Tiny technologies for high-impact medical applications - the frontier of nano 3D printing and micro 3D printing for medical applications. Fabrica and Nano Dimension

Founded as Nanofabrica and later rebranded to Fabrica Group, this Israeli company was acquired by Nano Dimension, a producer of additively manufactured electronics (AME). Today Fabrica offers two micro 3D printing systems based on DLP technology, the Tera and the Giga, which deliver 1-5 micron additive layers for the highest precision 3D parts. The company also offers a range of compatible materials optimized for high resolution and repeatable micro-level accuracy and precision. Nano Dimension is also directly producing wearable medical devices, such as 40 μm-thick wearable piezoelectric antennas, using its DragonFly 3D printer and custom flexible materials. The company’s technology also enables the production of implantable optoelectronic probes that combine light delivery with electrodes for the readout of electrochemical signals, and lab-on-a-chip devices, as well as the miniaturization of micron-level mechanical plastic parts.


UpNano, a high-resolution nano 3D printing technology developer based in Austria, uses its 2PP solution to produce biocompatible structures and surface textures that mimic the microenvironment of cells, the results of which play an increasingly important role in medical research. The non-cytotoxicity and high biocompatibility of the company’s UpPhoto and UpOpto materials have been certified according to EN ISO 10992-5:2009. The company also uses its technology to produce microstructures directly onto a microfluidic chip, with internal elements such as separators, channels, or membranes being fabricated directly within a commercially available or custom-made microfluidic chip.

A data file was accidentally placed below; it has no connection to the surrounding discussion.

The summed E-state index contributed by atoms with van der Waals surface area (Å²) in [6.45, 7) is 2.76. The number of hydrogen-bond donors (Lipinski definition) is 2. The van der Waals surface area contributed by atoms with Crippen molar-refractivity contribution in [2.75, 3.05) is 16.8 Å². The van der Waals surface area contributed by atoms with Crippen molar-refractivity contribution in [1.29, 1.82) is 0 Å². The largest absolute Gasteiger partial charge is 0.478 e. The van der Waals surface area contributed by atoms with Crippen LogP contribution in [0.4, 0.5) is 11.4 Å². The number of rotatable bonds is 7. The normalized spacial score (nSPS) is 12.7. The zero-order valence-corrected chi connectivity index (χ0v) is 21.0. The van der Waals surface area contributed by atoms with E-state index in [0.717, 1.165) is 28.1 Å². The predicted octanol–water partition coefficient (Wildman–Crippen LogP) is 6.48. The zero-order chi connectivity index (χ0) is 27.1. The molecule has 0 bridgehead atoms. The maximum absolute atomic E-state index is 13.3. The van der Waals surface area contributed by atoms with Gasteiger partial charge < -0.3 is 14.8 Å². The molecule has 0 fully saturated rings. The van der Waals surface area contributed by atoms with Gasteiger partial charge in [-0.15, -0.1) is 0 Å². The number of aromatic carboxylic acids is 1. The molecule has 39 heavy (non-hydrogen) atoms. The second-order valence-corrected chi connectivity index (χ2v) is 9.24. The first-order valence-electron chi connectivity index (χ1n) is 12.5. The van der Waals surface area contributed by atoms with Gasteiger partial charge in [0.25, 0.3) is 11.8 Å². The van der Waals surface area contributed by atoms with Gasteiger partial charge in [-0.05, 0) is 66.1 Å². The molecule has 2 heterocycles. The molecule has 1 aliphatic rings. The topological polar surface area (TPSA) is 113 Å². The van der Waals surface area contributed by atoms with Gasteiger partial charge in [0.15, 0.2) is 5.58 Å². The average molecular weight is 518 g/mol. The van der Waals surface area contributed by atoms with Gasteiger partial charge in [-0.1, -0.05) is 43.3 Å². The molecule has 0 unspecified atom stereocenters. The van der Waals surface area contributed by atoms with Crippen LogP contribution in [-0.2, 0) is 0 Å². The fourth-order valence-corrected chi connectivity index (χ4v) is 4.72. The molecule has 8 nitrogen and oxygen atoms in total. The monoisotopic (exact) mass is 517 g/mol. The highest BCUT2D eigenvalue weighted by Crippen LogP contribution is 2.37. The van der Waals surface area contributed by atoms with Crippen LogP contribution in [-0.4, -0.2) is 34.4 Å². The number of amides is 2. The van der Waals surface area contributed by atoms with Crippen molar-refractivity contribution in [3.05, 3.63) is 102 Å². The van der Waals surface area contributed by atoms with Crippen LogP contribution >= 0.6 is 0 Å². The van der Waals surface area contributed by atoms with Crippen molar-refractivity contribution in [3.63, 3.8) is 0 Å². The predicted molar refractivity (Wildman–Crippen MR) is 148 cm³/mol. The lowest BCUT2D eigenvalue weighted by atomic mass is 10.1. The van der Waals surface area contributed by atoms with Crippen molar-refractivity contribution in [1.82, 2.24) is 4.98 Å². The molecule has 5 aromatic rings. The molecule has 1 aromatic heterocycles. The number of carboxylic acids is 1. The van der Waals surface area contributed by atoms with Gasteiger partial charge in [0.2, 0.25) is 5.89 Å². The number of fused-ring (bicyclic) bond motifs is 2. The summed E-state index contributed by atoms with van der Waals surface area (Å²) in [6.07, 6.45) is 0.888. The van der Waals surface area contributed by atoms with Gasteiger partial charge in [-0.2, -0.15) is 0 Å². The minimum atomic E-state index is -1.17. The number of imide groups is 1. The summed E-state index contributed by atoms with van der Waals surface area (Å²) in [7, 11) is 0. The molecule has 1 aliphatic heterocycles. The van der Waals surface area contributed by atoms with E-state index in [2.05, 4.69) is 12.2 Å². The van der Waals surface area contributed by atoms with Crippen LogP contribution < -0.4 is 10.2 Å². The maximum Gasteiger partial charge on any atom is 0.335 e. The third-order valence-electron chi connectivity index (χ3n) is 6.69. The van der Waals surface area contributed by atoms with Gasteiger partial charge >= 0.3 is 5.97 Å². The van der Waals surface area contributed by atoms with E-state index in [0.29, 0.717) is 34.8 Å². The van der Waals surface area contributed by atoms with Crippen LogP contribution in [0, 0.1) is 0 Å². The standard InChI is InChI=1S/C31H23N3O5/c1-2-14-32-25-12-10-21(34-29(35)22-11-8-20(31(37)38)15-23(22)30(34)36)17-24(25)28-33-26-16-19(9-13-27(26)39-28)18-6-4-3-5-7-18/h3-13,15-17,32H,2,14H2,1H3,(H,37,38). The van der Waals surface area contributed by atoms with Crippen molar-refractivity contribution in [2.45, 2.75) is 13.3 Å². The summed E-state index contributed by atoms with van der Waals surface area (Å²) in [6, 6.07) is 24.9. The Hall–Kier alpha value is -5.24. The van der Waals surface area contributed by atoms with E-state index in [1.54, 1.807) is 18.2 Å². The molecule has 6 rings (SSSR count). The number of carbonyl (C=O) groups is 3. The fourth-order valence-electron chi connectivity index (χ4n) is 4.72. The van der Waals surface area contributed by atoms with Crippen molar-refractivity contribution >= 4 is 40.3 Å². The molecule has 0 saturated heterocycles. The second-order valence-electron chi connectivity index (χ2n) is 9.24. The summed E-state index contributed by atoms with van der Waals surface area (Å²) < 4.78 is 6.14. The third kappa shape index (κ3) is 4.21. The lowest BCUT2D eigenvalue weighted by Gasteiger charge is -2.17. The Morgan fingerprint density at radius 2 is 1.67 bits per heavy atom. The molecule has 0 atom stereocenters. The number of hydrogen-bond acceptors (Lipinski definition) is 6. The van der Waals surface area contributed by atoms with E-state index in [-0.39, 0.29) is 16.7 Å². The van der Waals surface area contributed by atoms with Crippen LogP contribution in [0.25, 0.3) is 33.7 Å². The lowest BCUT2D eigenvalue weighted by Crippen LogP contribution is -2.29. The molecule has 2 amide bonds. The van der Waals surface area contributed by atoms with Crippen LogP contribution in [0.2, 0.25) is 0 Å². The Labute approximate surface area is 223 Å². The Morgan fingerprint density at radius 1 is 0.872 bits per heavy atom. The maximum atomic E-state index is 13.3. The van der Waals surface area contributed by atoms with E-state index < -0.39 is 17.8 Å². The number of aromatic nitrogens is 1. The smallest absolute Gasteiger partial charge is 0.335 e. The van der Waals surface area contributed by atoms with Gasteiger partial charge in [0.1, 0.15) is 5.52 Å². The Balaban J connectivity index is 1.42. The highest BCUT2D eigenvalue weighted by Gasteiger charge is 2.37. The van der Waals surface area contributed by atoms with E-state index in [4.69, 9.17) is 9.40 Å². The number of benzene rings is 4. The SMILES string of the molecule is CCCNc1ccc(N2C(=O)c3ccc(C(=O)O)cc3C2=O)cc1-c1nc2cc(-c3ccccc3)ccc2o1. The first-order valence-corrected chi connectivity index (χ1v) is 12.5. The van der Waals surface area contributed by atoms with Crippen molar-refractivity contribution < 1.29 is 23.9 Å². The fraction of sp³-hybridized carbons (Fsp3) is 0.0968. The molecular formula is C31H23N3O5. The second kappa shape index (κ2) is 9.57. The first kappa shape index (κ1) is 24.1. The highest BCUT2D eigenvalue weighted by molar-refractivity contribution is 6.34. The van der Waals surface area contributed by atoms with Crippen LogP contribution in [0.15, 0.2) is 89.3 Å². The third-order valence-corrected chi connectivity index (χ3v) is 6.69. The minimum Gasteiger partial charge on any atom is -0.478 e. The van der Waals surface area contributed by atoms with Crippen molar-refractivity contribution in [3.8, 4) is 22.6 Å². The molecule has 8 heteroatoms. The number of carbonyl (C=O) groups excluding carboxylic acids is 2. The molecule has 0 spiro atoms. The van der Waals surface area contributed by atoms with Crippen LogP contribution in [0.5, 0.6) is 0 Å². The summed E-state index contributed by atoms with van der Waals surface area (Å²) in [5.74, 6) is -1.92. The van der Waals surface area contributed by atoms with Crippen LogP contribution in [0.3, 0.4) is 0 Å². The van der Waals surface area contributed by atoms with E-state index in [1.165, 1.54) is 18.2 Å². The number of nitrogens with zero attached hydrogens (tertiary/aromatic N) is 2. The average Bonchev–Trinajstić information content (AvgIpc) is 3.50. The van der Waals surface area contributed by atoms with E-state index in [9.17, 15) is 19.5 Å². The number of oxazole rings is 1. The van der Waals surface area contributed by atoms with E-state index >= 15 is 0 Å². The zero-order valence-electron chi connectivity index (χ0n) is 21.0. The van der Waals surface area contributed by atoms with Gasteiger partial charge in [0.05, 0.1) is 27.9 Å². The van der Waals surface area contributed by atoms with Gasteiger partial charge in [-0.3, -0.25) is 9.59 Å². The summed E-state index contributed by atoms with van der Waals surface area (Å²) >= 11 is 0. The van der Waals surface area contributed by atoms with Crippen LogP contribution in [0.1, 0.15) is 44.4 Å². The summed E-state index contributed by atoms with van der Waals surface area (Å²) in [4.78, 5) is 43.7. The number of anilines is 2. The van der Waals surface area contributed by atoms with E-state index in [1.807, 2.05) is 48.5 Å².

Exaddon, a provider of microscale metal additive micromanufacturing (µAM) (a metal micro 3D printing process) produces and repairs microscale metal objects at room temperature with no need for post-processing using its CERES 3D printing system. One way the company uses this technology is in the manufacturing of tiny electrodes for implant into the brain (think Neuralink). These brain-computer interfaces connect external computing power to the brain via electrodes or implants and are expected to significantly change the lives of those suffering from conditions such as Parkinson’s or Alzheimer’s. The necessary micropillars can be printed with biocompatible materials with diameters as small as ~1 µm and in arrays with customizable pitch. Exxadon also produces transdermal microneedle arrays for drug delivery. The use of these hollow, non-brittle needles is painless and does not cause bleeding.

Tiny technologies for high-impact medical applications
Image: Incus.


Austrian company Incus leverages its lithography-based metal manufacturing (LMM) technology, rooted in the principle of photopolymerization, and biocompatible materials for groundbreaking medical and dental applications. This approach enables micro 3D printing production of high-precision components with intricate details. Typical applications extend to the creation of custom dental brackets, crowns, bridges, implants, and specialized surgical grippers, offering solutions that are tailored to meet the unique anatomical requirements of individual patients, and improving efficacy and comfort of medical treatments.

Heidelberg Instruments